33. 33. Atmospheric Pressure Atmospheric pressure values are displayed on weather maps. <ul><li>Lines (called isobars) show contours of pressure in millibars. </li></ul><ul><li>Lines help predict wind direction and force. </li></ul>LOW 101.5 mb 101.2 mb 100.8 mb 100.0 mb 996.0 mb
  34. 34. Pressure at Various Altitudes 10.0 20.4 10000 10.4 21.2 9000 10.8 22.1 8000 11.2 22.9 7000 11.7 23.8 6000 12.1 24.7 5000 12.6 25.7 4000 13.1 26.7 3000 13.6 27.7 2000 14.2 28.8 1000 14.7 29.92 0 Approx. Atmospheric Pressure in pounds per square inch (PSI) Barometer Reading in Inches of Mercury Altitude above sea level in Feet
  35. 35. ″Hg / PSI Conversions <ul><li>Example : ″Hg to PSI </li></ul><ul><li>10 ″Hg x 0.491 = 4.91-psia </li></ul><ul><li>29.92 ″Hg x 0.491 = 14.69-psia </li></ul><ul><li>Example: PSI to ″Hg </li></ul><ul><li>14.7-psia / 0.491 = 29.93 ″Hg </li></ul><ul><li>10-psia / 0.491 = 20.36 ″Hg </li></ul><ul><li>Remember: </li></ul><ul><li>PSIA = PSIG + 14.7 </li></ul><ul><li>PSIG = PSIA – 14.7 </li></ul>PSIG Vacuum 5” 10” 15” 20” 25” 29.92” Sea Level Atmospheric Pressure 5 3 1 Mercury Column Height X 0.491 = P.S.I.
  36. 36. Comparing ″Hg Vacuum to ″Hg Absolute ″ Hg absolute measures atmospheric pressure (determined by how high a column of mercury the pressure will cause) ″ Hg vacuum measures pressure below atmospheric pressure Absolute Pressure Scale 0 5 10 15 20 25 30(29.92) Vacuum Pressure Scale 30(29.92) 25 20 15 10 5 0 In. Hg. Abs. Pressure In. Hg. Vacuum
  37. 37. Pressure Scales <ul><li>Either of two pressure scales are used to measure pressure — an absolute scale or a gage scale. </li></ul>Absolute Pressure Scale 29.7 Gauge Pressure Scale 24.7 19.7 14.7 11.0 7.35 3.67 0 0 7.5 14.9 22.4 29.92 0 5 10 15 PSIA In. Hg. Abs. Press. PSIG
  38. 38. Pressure Ranges
  39. 39. Gage Operation (Plunger Gage) 0 5000 3000 4000 2000 1000 psig Pivot Pointer Fluid In Plunger Bias Spring Plunger Gage
  40. 40. Gage Operation (Bourdon Tube) Bourdon tube Fluid in Linkage Needle Pointer Bourdon Tube 0 5000 1000 1500 2000 2500 3000 Absolute Pressure + 14.7 P.S.I. Gage Reading =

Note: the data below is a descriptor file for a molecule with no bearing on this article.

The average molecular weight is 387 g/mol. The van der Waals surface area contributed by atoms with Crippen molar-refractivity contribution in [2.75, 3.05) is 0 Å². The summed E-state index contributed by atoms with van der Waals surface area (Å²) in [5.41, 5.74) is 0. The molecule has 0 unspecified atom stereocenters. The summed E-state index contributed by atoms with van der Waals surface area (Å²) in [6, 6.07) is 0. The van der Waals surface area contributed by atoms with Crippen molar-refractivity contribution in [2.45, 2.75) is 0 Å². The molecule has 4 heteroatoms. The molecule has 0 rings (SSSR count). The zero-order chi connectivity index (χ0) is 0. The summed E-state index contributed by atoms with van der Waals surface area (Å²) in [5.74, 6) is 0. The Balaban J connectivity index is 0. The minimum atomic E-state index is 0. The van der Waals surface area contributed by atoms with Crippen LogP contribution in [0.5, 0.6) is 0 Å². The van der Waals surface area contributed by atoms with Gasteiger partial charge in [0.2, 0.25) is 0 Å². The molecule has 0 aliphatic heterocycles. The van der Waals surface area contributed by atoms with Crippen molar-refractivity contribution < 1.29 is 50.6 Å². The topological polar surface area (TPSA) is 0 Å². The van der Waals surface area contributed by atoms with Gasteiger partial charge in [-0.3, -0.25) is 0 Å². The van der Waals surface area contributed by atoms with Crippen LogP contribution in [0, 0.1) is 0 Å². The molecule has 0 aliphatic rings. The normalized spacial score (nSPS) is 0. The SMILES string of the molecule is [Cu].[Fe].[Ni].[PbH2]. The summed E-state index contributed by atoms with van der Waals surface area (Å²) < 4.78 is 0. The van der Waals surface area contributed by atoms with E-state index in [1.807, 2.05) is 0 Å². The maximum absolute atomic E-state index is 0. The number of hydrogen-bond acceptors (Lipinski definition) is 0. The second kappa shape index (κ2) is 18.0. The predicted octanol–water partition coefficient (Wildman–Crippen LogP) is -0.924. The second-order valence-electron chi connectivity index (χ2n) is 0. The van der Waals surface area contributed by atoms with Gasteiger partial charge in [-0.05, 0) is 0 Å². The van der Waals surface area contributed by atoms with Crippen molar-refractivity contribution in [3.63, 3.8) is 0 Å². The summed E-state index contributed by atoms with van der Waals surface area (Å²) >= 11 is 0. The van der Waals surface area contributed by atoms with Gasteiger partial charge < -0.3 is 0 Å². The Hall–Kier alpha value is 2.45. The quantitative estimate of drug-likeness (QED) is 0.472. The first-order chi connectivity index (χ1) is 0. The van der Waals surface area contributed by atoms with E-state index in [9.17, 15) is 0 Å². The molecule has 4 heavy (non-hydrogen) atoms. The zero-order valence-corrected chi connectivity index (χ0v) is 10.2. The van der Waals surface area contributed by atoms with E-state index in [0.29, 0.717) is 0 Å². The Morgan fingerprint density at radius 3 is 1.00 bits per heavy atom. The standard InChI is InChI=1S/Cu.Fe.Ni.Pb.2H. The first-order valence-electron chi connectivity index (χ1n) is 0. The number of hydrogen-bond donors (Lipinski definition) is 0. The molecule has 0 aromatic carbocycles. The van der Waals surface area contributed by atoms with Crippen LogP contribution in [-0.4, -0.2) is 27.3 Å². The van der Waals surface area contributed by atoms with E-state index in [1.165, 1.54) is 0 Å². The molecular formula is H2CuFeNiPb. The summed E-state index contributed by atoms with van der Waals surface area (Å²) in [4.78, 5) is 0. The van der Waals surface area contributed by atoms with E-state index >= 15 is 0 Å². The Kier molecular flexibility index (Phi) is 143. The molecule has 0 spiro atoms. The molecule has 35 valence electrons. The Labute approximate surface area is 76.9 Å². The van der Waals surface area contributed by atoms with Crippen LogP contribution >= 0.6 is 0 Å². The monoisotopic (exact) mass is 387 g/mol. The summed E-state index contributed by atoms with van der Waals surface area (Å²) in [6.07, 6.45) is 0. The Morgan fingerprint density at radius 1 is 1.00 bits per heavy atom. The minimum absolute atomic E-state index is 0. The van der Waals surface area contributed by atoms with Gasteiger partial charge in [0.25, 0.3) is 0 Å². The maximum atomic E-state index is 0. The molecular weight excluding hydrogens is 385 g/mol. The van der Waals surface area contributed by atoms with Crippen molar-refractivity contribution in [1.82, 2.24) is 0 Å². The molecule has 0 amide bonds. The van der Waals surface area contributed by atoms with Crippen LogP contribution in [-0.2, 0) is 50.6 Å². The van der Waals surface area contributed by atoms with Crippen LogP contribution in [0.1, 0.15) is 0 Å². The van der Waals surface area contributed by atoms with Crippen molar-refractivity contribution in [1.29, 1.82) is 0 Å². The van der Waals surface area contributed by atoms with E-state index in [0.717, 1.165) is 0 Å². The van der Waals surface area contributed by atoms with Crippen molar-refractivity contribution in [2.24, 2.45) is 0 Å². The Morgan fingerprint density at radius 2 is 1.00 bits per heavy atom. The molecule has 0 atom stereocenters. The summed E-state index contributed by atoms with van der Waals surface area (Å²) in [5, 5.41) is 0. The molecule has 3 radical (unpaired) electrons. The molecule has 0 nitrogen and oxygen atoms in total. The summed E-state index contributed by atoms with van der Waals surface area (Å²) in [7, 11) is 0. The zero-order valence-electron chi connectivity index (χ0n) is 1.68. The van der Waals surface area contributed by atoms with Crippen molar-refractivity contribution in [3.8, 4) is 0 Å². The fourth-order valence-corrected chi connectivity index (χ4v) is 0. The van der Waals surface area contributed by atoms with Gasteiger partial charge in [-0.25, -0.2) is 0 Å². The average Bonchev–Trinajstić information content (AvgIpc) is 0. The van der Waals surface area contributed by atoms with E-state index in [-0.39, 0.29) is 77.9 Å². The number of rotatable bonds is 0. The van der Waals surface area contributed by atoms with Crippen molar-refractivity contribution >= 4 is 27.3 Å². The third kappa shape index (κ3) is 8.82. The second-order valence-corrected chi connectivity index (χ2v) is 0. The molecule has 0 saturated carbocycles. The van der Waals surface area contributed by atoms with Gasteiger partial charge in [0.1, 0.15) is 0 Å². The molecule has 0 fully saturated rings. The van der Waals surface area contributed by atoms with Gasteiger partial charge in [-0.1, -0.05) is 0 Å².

41. 41. Gage Reading Basics <ul><li>Reading accuracy – gages may be read to one-half of the smallest increment. </li></ul><ul><li>Make sure equipment is depressurized before opening system or performing maintenance . </li></ul>
  42. 42. Vacuum Gage 0 15 25 20 30 5 10 Vacuum Gage Vacuum in Hg. Absolute Pressure = 30 - Vacuum Reading
  43. 43. Pneumatic Transmission of Energy <ul><li>Pneumatics energy is used to perform work. </li></ul><ul><li>Energy is stored in the form of compressed air and the energy is released when the air is allowed to expand. </li></ul><ul><li>A device is needed (an air compressor) to supply compressed air at a desired pressure. </li></ul><ul><li>A cylinder is one type of device that can be used to convert the stored energy into work. </li></ul>
  44. 44. Force Transmission Through a Solid Solid Movable Piston
  45. 45. Force Transmission Through a Liquid
  46. 46. Force Transmission Through a Gas
  47. 47. Measuring Fluid Performance <ul><li>Pascal’s Law simply stated says: “Pressure applied on a confined fluid is transmitted undiminished in all directions, and acts with equal force on equal areas, and at right angles to the surface.” </li></ul>Pressure exerted by fluid equal in all directions
  48. 48. Force Transmission Through a Fluid – Pascal’s Law Pascal’ s Law (principle) LBS
  49. 49. Force Transmission Through a Fluid 1000 lbs. Object of resistance 100 psi. 100 psi. 100 psi. 1500 lbs. Piston area 10 sq. in. Piston area 15 sq. in.
  50. 50. Definition of Pressure <ul><li>Definition of pressure: If F is the magnitude of the normal force on a piston and A is the surface area of a piston, then the fluid pressure, P, is the ratio of the force to area. </li></ul>Pressure in PSI (pounds per square inch) if Force in in pounds (lbs) and area is in square inches. F P A
  51. 51. Primary/Secondary Air Treatment <ul><li>Secondary air treatment – conditioning of air at or near the point of usage. </li></ul><ul><li>Conditioning equipment : </li></ul><ul><ul><li>Filters </li></ul></ul><ul><ul><li>Lubricators </li></ul></ul><ul><ul><li>Regulators </li></ul></ul>Primary air treatment – conditioning of air before, during, and after compression; but before distribution.
  52. 52. Compressed Air System Tank Motor Compressor Gauge
  53. 53. Regulator Drawing Symbol Diaphragm Spring Adjusting Screw Valve Seat Damping spring Valve disc Vent hole